The use of e-portfolio in the context of EAL will offer different means of communication and expression for pupils to present their own culture and background knowledge. It can reveal the ability to capture, review and manage a large amount of material. In addition, it offers flexibility, dynamic for integration, opportunities to develop and demonstrate technology skills through samples of the pupil’s work such as, photographs, videos, audio clips, projects, research and assessments. Furthermore, the e-portfolio will provide opportunities to develop ownership and show more interest in the culture in which the additional language resides. It is a way to demonstrate learners’ creativity with different emerging skills and reflect about choices to break down the barriers for learning. Teachers can access information about their pupils’ learning development, thereby also offering an opportunity for parents to appreciate the improvement.

EAL Pupils at Forfar Academy

Forfar Academy is committed to promoting inclusion for pupils whose first language is not English.  In school, the EAL Co-ordinator works closely with the Visiting EAL teacher to ensure appropriate assessment and provision for the pupils in mainstream education.

At present we have a number of pupils whose home language is Polish, Latvian, Russian and Urdu. Some of these pupils have come straight into secondary education from their home country with little practice of spoken English.

To help them settle into their new environment they have been making multilingual signs to display around the building. Parents and staff have been working with pupils to ensure the translations are accurate! Basic information and instructions such as “Walk around school in an orderly manner” or naming important rooms such as “Sick Bay” or the “Assembly Hall” are now displayed in six languages: English, Gaelic, Polish, Latvian, Russian, and Urdu each with the appropriate national flag beside it. The EAL pupils say “it helps us feel comfortable in our new school”, “it helps us learn new language” and “it makes us feel happy in school”.  Faculties are now considering ways of using multilingual signs in their departments to help our EAL pupils learn basic information and follow classroom rules.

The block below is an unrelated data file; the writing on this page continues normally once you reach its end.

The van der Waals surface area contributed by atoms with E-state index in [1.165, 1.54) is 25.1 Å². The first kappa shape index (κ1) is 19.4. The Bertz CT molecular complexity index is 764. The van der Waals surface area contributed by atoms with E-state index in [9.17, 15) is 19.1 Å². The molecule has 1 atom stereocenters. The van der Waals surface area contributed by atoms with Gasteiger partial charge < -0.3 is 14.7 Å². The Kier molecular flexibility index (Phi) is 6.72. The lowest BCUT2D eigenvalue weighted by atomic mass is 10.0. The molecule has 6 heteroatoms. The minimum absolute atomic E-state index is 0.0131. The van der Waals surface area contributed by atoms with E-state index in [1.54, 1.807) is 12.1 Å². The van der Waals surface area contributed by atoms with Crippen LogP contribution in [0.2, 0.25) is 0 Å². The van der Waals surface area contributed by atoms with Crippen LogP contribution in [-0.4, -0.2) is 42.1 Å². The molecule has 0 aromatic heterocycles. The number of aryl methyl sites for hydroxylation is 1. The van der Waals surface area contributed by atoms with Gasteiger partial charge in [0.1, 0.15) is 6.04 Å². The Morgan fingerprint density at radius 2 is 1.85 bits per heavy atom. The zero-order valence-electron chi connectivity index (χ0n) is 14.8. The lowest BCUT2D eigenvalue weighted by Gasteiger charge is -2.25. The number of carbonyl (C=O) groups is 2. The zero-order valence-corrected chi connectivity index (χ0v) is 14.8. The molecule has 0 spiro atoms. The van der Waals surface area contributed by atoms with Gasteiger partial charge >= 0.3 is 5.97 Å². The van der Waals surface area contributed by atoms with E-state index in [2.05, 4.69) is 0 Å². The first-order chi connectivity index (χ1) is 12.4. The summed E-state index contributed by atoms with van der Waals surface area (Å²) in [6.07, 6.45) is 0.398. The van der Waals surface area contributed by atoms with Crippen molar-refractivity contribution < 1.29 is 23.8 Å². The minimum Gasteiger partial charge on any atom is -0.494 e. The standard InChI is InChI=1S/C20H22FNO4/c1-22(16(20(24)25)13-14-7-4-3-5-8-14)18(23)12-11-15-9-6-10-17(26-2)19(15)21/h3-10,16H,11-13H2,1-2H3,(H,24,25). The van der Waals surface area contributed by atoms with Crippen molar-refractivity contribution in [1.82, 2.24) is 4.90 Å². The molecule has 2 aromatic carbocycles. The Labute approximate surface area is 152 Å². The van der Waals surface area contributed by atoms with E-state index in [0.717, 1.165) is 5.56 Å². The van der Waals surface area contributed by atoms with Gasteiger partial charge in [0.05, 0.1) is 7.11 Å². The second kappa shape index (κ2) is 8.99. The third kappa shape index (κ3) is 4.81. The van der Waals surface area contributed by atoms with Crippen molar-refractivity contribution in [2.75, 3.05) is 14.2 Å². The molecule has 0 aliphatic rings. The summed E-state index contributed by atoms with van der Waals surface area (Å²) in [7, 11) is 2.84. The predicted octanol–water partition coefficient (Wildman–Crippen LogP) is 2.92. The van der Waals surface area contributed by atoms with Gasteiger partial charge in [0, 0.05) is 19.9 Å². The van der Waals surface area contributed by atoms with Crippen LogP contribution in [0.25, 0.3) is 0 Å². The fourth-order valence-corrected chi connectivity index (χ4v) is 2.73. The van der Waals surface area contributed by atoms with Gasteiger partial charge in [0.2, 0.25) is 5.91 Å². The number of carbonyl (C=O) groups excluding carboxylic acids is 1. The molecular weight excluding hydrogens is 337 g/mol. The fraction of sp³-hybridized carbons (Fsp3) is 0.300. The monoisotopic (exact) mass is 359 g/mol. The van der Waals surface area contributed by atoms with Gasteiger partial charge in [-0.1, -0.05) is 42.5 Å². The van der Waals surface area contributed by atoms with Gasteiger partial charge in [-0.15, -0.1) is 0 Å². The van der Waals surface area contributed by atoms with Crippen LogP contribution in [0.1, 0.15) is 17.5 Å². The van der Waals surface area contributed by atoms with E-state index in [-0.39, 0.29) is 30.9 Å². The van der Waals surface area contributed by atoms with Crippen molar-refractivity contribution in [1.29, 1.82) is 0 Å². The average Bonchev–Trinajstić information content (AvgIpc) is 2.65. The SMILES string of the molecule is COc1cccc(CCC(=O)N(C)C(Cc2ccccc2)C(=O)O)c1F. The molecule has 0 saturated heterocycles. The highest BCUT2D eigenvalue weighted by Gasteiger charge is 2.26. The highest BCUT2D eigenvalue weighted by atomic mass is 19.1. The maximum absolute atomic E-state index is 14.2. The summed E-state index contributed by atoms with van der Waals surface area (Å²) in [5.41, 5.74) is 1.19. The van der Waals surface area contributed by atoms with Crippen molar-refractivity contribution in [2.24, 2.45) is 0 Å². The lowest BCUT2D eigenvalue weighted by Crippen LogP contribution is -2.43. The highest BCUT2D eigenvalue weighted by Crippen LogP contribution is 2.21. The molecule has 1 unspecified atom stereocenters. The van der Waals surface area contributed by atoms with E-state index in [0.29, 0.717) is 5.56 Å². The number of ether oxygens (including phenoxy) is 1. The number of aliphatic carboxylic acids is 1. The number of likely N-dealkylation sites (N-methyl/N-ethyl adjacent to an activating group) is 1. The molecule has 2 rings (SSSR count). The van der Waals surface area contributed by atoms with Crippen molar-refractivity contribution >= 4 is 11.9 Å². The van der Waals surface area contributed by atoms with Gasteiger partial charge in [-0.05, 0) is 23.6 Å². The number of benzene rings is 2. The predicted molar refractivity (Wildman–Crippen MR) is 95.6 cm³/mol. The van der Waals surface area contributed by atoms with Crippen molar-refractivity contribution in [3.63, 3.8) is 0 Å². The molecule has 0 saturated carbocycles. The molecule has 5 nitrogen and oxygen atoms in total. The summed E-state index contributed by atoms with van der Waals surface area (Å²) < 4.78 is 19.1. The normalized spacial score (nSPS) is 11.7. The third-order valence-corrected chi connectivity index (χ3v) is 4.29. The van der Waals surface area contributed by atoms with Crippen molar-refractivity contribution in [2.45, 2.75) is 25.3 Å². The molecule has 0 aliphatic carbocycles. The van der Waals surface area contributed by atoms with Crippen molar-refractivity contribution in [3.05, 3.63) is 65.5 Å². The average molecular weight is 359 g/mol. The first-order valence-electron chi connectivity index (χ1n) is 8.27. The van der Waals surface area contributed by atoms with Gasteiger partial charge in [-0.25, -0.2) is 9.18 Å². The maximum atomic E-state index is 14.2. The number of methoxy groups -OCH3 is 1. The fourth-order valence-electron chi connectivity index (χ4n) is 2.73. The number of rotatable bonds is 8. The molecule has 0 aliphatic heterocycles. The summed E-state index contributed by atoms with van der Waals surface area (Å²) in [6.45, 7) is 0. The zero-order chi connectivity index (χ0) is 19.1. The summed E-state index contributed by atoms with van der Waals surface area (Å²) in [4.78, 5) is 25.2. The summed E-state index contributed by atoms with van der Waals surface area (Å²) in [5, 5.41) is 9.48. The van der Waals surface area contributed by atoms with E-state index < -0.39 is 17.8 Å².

SQA ESOL qualifications are being delivered for the first time at Forfar Academy which teachers have commented is making a big difference to them accessing the mainstream curriculum. Pupils are learning phrases for Everyday Communication, Transactional Language and language for Work and Study.

A lunchtime club for EAL pupils and their friends as well as creating dual language letters to send home to parents about absence notes, homework and behaviour are all further examples of initiatives taking place in Forfar to make EAL pupils feel more at ease in their new school.